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Editor’s Note: Our wonderful Meridian authors are taking turns sharing experiences related to the prompts on the #LightTheWorld service calendar as part of the Church’s Christmas campaign.

Today two authors responded to the suggested service prompt to give blood. We’ve included both of their poignant thoughts below. To download a copy of this service calendar, CLICK HERE.

From RoseMarie Briggs:

Today’s Light the World act of service suggests donating blood and reminds us that “Your selfless service can save a life.” In addition to donating blood to those in need, there is another less known way to serve and potentially save lives. It is registering to be a bone marrow donor. In about 75 percent of cases, stem cells can be taken from donated blood. “Be The Match, operated by the National Marrow Donor Program, has managed the largest and most diverse marrow registry in the world,” according to its website. There is a great need to increase this registry because a surprising “70 percent of all patients who need a transplant don’t have a fully matched donor in their family. A patient’s likelihood of finding a match donor on Be The Match registry is estimated to range from 19-80 percent, depending on ethnic background.” Those between the ages of 18 and 44 and meet the health guidelines, can click here to learn about how to register.

My son, Michael, joined this registry on December 19, 2015 when our local community pulled together for the “Cure Natasha Bone Marrow Drive.” When Natasha was just 10 years old she was diagnosed with aplastic anemia. Natasha was very sick with a rare autoimmune disease where her body attacked her bone marrow. There was not a match for her among the current bone marrow registry. With the support of amazing friends, a Presbyterian church in Maryland hosted a bone marrow drive. The top radio news station in the Washington, DC metro area—WTOP did a news story on this touching community event. Nearly 1,000 volunteers from near and far met the requirements and took the cheek swab test to get registered. As it turned out a match for Natasha did not emerge from that drive, but a match for someone else in need did. 

Natasha’s story of hope took a different turn. Living relatively close to the National Institutes of Health (NIH) in Bethesda, Maryland, Natasha’s mother enrolled her in an experimental immunotherapy treatment at NIH. The specific treatment Natasha received turned out to be the most successful of the various treatments and has since been approved by the Food and Drug Administration. Natasha is now a sophomore in high school, plays lacrosse, gets straight A’s in honors’ classes and has good friends. Natasha’s story was told on Facebook at Natasha’s Knights!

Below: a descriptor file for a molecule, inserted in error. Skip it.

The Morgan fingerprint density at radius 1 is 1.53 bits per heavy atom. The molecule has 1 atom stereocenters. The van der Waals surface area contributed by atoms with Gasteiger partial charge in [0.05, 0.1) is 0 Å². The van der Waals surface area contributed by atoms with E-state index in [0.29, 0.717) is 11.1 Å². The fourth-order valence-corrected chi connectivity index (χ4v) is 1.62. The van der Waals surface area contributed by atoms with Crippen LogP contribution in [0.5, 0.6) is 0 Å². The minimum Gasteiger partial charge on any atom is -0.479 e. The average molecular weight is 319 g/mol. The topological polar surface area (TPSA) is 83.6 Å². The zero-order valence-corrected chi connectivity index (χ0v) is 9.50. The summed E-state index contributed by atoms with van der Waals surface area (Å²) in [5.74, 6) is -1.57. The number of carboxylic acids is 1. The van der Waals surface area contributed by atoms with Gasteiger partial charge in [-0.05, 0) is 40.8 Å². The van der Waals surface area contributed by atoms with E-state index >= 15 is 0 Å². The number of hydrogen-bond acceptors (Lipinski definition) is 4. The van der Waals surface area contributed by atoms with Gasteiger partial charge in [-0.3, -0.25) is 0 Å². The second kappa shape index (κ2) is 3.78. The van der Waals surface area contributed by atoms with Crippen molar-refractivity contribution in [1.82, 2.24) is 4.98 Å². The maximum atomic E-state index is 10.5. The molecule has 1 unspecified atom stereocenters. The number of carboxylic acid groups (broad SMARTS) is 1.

From Meghan Decker:

I have donated blood off and on since college. It is called “The Gift of Life,” and since I am eligible to donate, it feels like something important I can do for someone without too much effort. Also, I am usually offered cookies or crackers and juice afterwards—it’s a win-win!

Now I’m more serious about it. My 93-year-old father needs one to two units of blood every week or so. His bone marrow has aged along with him, and his red blood cell count is almost always dangerously low. Whatever “credit” I have from my donations over the years is quickly eclipsed by his need, and I realize I am deeply in the debt of kind strangers—the ones I sit and chat with while we eat our cookies and drink our juice, the people who for some reason find satisfaction in dedicating an hour to a somewhat uncomfortable act of service that will benefit a patient they will never meet—the people who make the effort to schedule an appointment, show up, give their blood, and earn a cookie.

Do they have any idea that they are keeping my dad alive, the man who at 17 went into combat in the caves of Okinawa, who heard the bells ring when he first met my mother, who served in the temple for years but can no longer remember that service? Do they realize the gift of a bit more life they are giving him and us? Thank you to those who are willing and able to donate blood today. You are helping the old men, the young moms, the little children, and all the other who are receiving a gift that can’t be manufactured in Santa’s workshop or the most sophisticated lab in the world. You are giving the Gift of Life. Thank you with all my heart.